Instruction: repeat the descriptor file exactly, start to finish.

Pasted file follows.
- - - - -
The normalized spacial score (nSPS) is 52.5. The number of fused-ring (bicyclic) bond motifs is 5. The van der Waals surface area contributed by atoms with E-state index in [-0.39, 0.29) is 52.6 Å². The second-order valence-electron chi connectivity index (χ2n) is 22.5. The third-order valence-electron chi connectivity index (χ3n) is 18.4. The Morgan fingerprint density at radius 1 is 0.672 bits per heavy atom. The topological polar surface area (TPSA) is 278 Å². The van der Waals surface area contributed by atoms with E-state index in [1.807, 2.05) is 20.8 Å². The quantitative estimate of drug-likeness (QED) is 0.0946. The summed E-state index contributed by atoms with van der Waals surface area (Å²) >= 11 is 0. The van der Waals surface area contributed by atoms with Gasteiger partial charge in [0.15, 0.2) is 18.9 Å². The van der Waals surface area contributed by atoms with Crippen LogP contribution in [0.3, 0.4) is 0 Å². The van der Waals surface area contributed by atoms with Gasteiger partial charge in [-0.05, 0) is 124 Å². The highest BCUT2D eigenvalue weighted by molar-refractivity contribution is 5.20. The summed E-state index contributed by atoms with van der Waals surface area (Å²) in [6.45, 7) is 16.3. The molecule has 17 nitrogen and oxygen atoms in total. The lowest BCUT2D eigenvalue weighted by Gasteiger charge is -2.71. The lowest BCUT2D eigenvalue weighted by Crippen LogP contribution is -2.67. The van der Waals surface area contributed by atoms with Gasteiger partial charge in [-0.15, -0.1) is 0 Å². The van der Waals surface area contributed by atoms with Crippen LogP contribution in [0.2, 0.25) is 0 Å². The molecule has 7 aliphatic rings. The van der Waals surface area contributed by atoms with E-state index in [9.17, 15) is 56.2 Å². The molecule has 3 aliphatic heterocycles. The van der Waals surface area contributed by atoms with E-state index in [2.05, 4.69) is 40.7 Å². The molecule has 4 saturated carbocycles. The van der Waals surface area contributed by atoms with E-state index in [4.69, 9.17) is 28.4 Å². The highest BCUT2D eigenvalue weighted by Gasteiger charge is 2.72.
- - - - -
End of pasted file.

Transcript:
The normalized spacial score (nSPS) is 52.5. The number of fused-ring (bicyclic) bond motifs is 5. The van der Waals surface area contributed by atoms with E-state index in [-0.39, 0.29) is 52.6 Å². The second-order valence-electron chi connectivity index (χ2n) is 22.5. The third-order valence-electron chi connectivity index (χ3n) is 18.4. The Morgan fingerprint density at radius 1 is 0.672 bits per heavy atom. The topological polar surface area (TPSA) is 278 Å². The van der Waals surface area contributed by atoms with E-state index in [1.807, 2.05) is 20.8 Å². The quantitative estimate of drug-likeness (QED) is 0.0946. The summed E-state index contributed by atoms with van der Waals surface area (Å²) >= 11 is 0. The van der Waals surface area contributed by atoms with Gasteiger partial charge in [0.15, 0.2) is 18.9 Å². The van der Waals surface area contributed by atoms with Crippen LogP contribution in [0.3, 0.4) is 0 Å². The van der Waals surface area contributed by atoms with Gasteiger partial charge in [-0.05, 0) is 124 Å². The highest BCUT2D eigenvalue weighted by molar-refractivity contribution is 5.20. The summed E-state index contributed by atoms with van der Waals surface area (Å²) in [6.45, 7) is 16.3. The molecule has 17 nitrogen and oxygen atoms in total. The lowest BCUT2D eigenvalue weighted by Gasteiger charge is -2.71. The lowest BCUT2D eigenvalue weighted by Crippen LogP contribution is -2.67. The van der Waals surface area contributed by atoms with Gasteiger partial charge in [-0.15, -0.1) is 0 Å². The van der Waals surface area contributed by atoms with Crippen LogP contribution in [0.2, 0.25) is 0 Å². The molecule has 7 aliphatic rings. The van der Waals surface area contributed by atoms with E-state index in [9.17, 15) is 56.2 Å². The molecule has 3 aliphatic heterocycles. The van der Waals surface area contributed by atoms with E-state index in [2.05, 4.69) is 40.7 Å². The molecule has 4 saturated carbocycles. The van der Waals surface area contributed by atoms with E-state index in [4.69, 9.17) is 28.4 Å². The highest BCUT2D eigenvalue weighted by Gasteiger charge is 2.72.